Tel. 81-766-20-1563(Takaoka Kojo Park Management Office)
    * Boat excursions available: March 20 – November 29">Takaoka Castle Remains (Takaoka Kojo Park)
  5. The streetscape of Yamachosuji Street consists mainly of imposing yet elegant storehouse-style townhouses, along with various other historical structures, including Western-style buildings. A procession of beautiful floats makes it way down these streets during the Takaoka Mikurumayama Festival on May 1 of each year.">Yamachosuji Street
  6. This facility provides an introduction to the Takaoka Mikurumayama Festival and its floats, both proud traditions preserved by the people of Takaoka for years. In addition to a year-round display of real floats, which embodies the very best of Takaoka craftsmanship and is often described as moving art museum, visitors can enjoy a high-definition 4K film depicting the impressive events of a typical festival day.

    Address:47-1 Moriyama-machi,Takaoka-city,Toyama-prefecture
    Tel. 81-766-30-2497
    Closed Tuesday">Takaoka Mikurumayama Museum
  7. This neighborhood was created when Lord Toshinaga invited casters to Takaoka to ply their trade. Here you’ll find the Casting Museum, Takaoka craft stores, and galleries run by young craftspeople, set among rows of houses with beautiful senbon-goshi (a great number of window lattices of evenly spaced timber bars) called samanoko.

    「Takaoka Casting Museum」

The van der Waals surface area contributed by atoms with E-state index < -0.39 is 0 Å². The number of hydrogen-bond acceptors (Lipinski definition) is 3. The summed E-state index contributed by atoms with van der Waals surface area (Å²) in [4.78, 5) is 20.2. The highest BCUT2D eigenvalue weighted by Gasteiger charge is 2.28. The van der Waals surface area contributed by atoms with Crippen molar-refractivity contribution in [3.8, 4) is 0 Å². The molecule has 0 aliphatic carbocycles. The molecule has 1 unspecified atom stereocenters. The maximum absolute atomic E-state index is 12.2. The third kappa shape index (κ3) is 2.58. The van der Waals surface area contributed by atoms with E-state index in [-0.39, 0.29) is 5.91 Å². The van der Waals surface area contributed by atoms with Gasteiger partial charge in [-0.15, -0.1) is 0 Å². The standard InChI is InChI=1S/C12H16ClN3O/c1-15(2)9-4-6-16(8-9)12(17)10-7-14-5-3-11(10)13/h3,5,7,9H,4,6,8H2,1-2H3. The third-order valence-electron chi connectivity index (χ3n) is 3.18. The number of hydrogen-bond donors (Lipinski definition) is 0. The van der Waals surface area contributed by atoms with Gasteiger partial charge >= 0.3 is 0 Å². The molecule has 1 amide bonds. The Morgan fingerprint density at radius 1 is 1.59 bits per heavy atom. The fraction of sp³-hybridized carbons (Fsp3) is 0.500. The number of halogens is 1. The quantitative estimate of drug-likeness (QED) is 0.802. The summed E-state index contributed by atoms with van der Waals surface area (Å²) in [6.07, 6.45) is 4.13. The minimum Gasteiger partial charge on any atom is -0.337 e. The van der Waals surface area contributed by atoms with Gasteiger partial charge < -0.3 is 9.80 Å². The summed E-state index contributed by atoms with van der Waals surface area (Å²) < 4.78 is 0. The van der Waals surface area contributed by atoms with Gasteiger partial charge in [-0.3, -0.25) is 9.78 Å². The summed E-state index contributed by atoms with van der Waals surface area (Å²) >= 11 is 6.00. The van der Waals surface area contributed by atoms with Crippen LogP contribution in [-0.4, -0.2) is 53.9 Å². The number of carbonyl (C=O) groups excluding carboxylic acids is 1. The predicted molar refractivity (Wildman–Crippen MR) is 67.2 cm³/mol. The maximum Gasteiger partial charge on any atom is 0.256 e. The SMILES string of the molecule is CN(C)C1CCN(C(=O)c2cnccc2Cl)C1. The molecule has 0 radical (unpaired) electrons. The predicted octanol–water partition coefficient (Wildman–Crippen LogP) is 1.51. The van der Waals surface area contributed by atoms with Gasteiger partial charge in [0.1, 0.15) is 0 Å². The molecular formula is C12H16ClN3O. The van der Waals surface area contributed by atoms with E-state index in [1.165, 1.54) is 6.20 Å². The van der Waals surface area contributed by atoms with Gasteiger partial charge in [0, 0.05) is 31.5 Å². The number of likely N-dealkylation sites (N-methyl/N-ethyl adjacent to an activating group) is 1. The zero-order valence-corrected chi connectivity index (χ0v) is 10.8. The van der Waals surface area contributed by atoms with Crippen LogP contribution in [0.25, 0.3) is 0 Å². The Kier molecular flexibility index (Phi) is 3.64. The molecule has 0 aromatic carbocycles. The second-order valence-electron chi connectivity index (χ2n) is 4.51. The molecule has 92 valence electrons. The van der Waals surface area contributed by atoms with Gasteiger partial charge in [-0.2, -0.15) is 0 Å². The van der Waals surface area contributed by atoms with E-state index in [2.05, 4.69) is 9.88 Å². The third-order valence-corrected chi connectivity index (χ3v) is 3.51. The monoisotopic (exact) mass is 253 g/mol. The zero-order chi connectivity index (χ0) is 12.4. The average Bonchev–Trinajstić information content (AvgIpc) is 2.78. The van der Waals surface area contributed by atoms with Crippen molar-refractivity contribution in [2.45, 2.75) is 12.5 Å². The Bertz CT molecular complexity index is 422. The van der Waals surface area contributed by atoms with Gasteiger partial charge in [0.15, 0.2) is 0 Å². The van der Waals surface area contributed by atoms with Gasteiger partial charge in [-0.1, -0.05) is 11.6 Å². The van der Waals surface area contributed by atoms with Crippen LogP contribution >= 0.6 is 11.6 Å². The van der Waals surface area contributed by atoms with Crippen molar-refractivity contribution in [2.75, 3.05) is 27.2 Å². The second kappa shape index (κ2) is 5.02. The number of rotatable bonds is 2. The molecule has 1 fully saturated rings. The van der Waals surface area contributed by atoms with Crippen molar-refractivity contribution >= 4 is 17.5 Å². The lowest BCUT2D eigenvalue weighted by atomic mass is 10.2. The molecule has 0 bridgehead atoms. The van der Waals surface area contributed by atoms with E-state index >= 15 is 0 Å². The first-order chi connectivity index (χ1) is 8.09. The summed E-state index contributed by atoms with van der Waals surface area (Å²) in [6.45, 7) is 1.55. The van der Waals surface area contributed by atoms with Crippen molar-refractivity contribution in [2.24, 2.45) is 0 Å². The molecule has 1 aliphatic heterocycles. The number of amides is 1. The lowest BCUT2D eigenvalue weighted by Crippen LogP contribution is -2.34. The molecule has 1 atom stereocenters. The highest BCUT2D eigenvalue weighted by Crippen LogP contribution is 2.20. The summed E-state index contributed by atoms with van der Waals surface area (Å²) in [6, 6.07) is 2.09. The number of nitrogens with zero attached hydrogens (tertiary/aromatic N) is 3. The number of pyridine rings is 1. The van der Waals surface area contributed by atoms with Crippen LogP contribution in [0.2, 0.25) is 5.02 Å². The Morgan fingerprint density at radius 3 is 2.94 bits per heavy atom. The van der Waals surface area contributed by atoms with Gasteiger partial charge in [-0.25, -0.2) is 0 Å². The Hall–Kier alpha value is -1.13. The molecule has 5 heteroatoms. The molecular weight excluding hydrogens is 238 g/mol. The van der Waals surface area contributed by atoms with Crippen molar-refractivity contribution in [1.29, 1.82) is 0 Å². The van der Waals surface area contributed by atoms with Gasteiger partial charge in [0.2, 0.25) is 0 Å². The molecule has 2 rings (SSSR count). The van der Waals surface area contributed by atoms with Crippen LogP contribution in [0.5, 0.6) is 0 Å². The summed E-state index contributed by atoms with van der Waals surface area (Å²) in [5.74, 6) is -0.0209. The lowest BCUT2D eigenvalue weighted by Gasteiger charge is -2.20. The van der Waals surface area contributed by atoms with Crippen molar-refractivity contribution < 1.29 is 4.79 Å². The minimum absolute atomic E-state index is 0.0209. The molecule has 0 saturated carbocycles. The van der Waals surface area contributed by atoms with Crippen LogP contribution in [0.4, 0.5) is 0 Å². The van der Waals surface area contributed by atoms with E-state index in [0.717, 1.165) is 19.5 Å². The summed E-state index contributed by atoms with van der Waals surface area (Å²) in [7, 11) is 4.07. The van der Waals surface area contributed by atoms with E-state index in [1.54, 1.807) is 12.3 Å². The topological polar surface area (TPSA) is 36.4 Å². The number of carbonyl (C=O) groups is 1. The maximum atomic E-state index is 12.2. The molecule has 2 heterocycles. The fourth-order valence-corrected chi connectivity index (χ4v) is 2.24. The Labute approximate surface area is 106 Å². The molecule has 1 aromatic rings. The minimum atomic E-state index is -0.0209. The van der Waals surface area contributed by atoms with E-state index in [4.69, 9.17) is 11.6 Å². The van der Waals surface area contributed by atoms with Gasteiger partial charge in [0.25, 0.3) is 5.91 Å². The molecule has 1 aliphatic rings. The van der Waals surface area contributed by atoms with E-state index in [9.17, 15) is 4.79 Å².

Address:1-5 Kanaya-machi,Takaoka-city,Toyama-prefecture
    Tel:81-766-28-6088 Closed Tuesday">Kanayamachi
  8. The former Akimoto residence, a shipping agent’s townhouse built in the days when Fushiki prospered thanks to the Kitamae trading boats that plied the Sea of Japan, is now a museum and open to the public. In addition to experiencing the atmosphere of the townhouse and its highly detailed craftsmanship, visitors can view old maps, flyers, and utensils used by the ship owners, among other priceless historic materials. On a clear day, you can view the sea from Takaoka’s only remaining lookout tower, which recalls years long past.

    Address:7-49 Fushiki-furukofu,Takaoka-city,Toyama-prefecture
    Closed Tuesdays (or the following day if Tuesday is a holiday)">Fushiki Kitamaebune Museum (former Akimoto residence)

Access to Takaoka


Takaoka, the major city of western Toyama Prefecture, is easily accessible from the greater Tokyo area since the opening of the Hokuriku Shinkansen high-speed rail line. We invite you to come sightseeing in Toyama Prefecture and the environs. And while you’re in Takaoka, come drop by Takaoka’s handicraft factories and studios.

Visiting the treasured cultural heritage sites that remain here and there in the city and experiencing traditional handicrafts yourself are sure to lead to new discoveries and delightful memories.